20181213 ALT ST. HERIBERT IN KÖLN- DEUTZ/GERMANY


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© PHOTOGRAPHY BY NORBERT WEBER
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As usual with state buildings, also the Roman fort Divitia remained in sovereign possession.

Emperor Otto III. (983-1002) was Archbishop Heribert (999-1021) here 1002 set up a Benedictine monastery.

The consecrated in 1020 church, initially dedicated to the Salvator and the Blessed Virgin Mary, was a monumental central building, whose massive masonry inside spared six niches and was overshadowed by a dome.

A mighty western building with a large barrel-vaulted vestibule formed the entrance.

This unusual construction of the early 11th century succeeds the domed buildings of the Aachen Palatine Chapel of Charlemagne and St. Gereon, but far surpasses both in dimension.

Archbishop Heribert was buried in 1021 in the church, which received his name in the sequence.

In 1147, the bones of this saint were raised in honor of the altars and placed in a precious shrine (since 1896 in (new) St. Heribert).

1376 was perceived as a threat Heribertskirche destroyed by the Cologne. The obligation imposed on the new building by the Pope was initially fulfilled after 1382, but this was destroyed again in 1393.

The renewed commitment brought to 1400 on the old foundations of the Gothic new building, a towering, octagonal construction with buttresses and pointed roof, inside probably had a dome, similar to the rib construction of St. Gereon had.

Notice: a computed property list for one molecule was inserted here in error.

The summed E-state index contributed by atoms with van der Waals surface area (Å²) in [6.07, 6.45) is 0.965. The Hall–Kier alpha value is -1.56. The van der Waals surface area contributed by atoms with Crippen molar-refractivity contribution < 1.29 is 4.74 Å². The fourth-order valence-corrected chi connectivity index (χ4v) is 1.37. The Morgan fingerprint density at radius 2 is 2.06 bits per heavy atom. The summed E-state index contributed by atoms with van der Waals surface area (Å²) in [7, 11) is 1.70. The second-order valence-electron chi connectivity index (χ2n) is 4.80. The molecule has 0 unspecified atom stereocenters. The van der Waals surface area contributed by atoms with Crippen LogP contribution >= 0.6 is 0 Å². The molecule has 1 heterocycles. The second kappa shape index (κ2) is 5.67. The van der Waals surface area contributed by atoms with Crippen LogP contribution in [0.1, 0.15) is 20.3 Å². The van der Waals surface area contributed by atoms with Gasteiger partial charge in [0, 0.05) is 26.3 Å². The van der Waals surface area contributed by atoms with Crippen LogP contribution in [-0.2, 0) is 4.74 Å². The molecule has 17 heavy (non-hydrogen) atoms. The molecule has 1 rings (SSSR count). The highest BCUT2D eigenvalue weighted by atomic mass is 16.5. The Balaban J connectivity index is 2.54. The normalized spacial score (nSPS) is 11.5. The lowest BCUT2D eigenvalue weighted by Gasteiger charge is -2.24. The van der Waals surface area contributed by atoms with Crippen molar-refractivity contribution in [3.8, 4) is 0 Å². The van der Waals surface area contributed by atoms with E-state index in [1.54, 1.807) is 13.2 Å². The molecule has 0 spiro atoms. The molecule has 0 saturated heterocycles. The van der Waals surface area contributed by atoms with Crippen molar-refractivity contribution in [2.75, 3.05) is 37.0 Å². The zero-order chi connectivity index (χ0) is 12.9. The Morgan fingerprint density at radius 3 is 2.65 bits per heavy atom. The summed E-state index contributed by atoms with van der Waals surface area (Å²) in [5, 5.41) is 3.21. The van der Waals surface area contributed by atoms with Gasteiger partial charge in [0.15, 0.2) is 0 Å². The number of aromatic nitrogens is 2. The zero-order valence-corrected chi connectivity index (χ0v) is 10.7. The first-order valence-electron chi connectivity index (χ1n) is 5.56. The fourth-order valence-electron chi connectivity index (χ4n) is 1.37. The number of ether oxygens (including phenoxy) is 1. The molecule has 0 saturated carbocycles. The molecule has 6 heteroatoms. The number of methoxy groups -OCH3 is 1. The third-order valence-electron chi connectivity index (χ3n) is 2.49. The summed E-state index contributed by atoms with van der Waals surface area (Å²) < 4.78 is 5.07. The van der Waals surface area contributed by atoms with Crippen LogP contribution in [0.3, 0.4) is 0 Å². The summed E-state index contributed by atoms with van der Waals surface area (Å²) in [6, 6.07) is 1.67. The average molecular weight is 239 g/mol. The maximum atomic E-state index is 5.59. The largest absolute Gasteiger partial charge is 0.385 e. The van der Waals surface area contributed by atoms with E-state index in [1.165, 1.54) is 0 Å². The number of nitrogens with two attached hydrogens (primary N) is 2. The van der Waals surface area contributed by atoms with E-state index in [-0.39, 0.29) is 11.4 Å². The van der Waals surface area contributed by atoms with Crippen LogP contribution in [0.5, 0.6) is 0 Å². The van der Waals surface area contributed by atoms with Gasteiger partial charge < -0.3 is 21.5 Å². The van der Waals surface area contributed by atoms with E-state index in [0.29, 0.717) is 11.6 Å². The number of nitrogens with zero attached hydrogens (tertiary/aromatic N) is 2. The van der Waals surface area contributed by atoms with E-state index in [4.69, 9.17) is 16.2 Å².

Even this monumental domed building was without further comparative examples in its time.

The next destruction by the Cologne took place in 1583 and was only corrected by the existing new building from 1659-63.

Using the old foundation plate, a simpler structure was created, which was kept in a much simpler form than its over-coupled predecessors.

The three-aisled basilica is reminiscent of the slightly overgrown side-nave walls to the unique central buildings of the early 11th and late 14th century, which once dominated here Deutz.

The vaulted basilica of the 17th century is an example of the continuation of gothic forms.

With the secularization of the abbey in 1803, the building went to the parish, which broke off her church St. Urban thereafter.

In 1896, however, (new) St. Heribert the new parish center.

(Old) St. Heribert is used, after eventful history, since the 1990s by the Greek Orthodox community.

The abbey buildings served changing use, since the 1970-73 reconstruction carried out by Karl Band they are a retirement home.

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